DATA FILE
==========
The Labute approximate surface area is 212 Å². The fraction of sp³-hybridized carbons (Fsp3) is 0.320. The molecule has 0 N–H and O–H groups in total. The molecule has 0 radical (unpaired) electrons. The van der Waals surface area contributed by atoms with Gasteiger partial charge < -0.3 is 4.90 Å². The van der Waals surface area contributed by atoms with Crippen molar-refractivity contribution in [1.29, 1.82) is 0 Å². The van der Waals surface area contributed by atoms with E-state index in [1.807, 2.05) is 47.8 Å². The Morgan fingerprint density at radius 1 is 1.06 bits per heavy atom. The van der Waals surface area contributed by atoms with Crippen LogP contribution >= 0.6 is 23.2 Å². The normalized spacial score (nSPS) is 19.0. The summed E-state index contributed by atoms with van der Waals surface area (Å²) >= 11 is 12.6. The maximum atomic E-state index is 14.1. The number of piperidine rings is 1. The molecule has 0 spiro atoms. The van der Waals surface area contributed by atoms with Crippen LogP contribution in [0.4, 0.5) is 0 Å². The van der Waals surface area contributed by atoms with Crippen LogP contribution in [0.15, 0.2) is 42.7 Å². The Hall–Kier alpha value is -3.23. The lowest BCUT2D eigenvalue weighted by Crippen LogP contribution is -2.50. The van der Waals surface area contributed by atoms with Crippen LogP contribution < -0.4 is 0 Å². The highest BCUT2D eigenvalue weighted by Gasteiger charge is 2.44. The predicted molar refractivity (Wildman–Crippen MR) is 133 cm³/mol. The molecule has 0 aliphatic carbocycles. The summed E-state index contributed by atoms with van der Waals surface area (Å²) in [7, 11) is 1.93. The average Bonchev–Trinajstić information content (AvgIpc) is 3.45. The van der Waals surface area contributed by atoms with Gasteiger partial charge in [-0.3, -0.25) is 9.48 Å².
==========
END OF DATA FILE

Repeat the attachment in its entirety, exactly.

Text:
The Labute approximate surface area is 212 Å². The fraction of sp³-hybridized carbons (Fsp3) is 0.320. The molecule has 0 N–H and O–H groups in total. The molecule has 0 radical (unpaired) electrons. The van der Waals surface area contributed by atoms with Gasteiger partial charge < -0.3 is 4.90 Å². The van der Waals surface area contributed by atoms with Crippen molar-refractivity contribution in [1.29, 1.82) is 0 Å². The van der Waals surface area contributed by atoms with E-state index in [1.807, 2.05) is 47.8 Å². The Morgan fingerprint density at radius 1 is 1.06 bits per heavy atom. The van der Waals surface area contributed by atoms with Crippen LogP contribution >= 0.6 is 23.2 Å². The normalized spacial score (nSPS) is 19.0. The summed E-state index contributed by atoms with van der Waals surface area (Å²) >= 11 is 12.6. The maximum atomic E-state index is 14.1. The number of piperidine rings is 1. The molecule has 0 spiro atoms. The van der Waals surface area contributed by atoms with Crippen LogP contribution in [0.4, 0.5) is 0 Å². The van der Waals surface area contributed by atoms with Crippen LogP contribution in [0.15, 0.2) is 42.7 Å². The Hall–Kier alpha value is -3.23. The lowest BCUT2D eigenvalue weighted by Crippen LogP contribution is -2.50. The van der Waals surface area contributed by atoms with Crippen LogP contribution < -0.4 is 0 Å². The highest BCUT2D eigenvalue weighted by Gasteiger charge is 2.44. The predicted molar refractivity (Wildman–Crippen MR) is 133 cm³/mol. The molecule has 0 aliphatic carbocycles. The summed E-state index contributed by atoms with van der Waals surface area (Å²) in [7, 11) is 1.93. The average Bonchev–Trinajstić information content (AvgIpc) is 3.45. The van der Waals surface area contributed by atoms with Gasteiger partial charge in [-0.3, -0.25) is 9.48 Å².